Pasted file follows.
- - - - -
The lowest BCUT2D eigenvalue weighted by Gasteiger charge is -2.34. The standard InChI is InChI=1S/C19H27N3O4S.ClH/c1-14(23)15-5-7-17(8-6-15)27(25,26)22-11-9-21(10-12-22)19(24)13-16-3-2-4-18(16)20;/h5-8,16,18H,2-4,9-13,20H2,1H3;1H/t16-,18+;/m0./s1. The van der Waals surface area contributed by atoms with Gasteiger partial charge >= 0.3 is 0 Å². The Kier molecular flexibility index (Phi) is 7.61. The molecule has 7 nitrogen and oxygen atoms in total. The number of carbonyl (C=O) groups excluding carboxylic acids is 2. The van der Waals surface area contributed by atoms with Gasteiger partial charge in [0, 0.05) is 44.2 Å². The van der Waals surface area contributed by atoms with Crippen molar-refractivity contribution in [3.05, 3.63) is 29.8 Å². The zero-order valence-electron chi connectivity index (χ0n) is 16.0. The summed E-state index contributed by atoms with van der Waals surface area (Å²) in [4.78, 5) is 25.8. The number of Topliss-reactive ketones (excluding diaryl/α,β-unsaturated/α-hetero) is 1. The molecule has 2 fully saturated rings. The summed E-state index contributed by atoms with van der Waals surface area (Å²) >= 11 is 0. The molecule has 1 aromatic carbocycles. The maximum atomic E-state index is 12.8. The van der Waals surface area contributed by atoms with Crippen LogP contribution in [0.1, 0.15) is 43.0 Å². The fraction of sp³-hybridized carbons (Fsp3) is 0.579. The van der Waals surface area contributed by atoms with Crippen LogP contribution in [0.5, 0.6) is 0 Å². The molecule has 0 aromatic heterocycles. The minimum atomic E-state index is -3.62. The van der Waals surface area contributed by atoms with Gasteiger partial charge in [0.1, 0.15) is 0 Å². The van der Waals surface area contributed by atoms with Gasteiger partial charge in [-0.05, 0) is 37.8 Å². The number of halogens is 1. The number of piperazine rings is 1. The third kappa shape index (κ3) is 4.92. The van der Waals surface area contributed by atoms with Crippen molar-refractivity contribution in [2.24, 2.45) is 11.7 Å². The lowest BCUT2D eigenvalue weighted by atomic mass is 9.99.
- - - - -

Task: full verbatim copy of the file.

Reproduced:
The lowest BCUT2D eigenvalue weighted by Gasteiger charge is -2.34. The standard InChI is InChI=1S/C19H27N3O4S.ClH/c1-14(23)15-5-7-17(8-6-15)27(25,26)22-11-9-21(10-12-22)19(24)13-16-3-2-4-18(16)20;/h5-8,16,18H,2-4,9-13,20H2,1H3;1H/t16-,18+;/m0./s1. The van der Waals surface area contributed by atoms with Gasteiger partial charge >= 0.3 is 0 Å². The Kier molecular flexibility index (Phi) is 7.61. The molecule has 7 nitrogen and oxygen atoms in total. The number of carbonyl (C=O) groups excluding carboxylic acids is 2. The van der Waals surface area contributed by atoms with Gasteiger partial charge in [0, 0.05) is 44.2 Å². The van der Waals surface area contributed by atoms with Crippen molar-refractivity contribution in [3.05, 3.63) is 29.8 Å². The zero-order valence-electron chi connectivity index (χ0n) is 16.0. The summed E-state index contributed by atoms with van der Waals surface area (Å²) in [4.78, 5) is 25.8. The number of Topliss-reactive ketones (excluding diaryl/α,β-unsaturated/α-hetero) is 1. The molecule has 2 fully saturated rings. The summed E-state index contributed by atoms with van der Waals surface area (Å²) >= 11 is 0. The molecule has 1 aromatic carbocycles. The maximum atomic E-state index is 12.8. The van der Waals surface area contributed by atoms with Crippen LogP contribution in [0.1, 0.15) is 43.0 Å². The fraction of sp³-hybridized carbons (Fsp3) is 0.579. The van der Waals surface area contributed by atoms with Crippen LogP contribution in [0.5, 0.6) is 0 Å². The molecule has 0 aromatic heterocycles. The minimum atomic E-state index is -3.62. The van der Waals surface area contributed by atoms with Gasteiger partial charge in [0.1, 0.15) is 0 Å². The van der Waals surface area contributed by atoms with Gasteiger partial charge in [-0.05, 0) is 37.8 Å². The number of halogens is 1. The number of piperazine rings is 1. The third kappa shape index (κ3) is 4.92. The van der Waals surface area contributed by atoms with Crippen molar-refractivity contribution in [2.24, 2.45) is 11.7 Å². The lowest BCUT2D eigenvalue weighted by atomic mass is 9.99.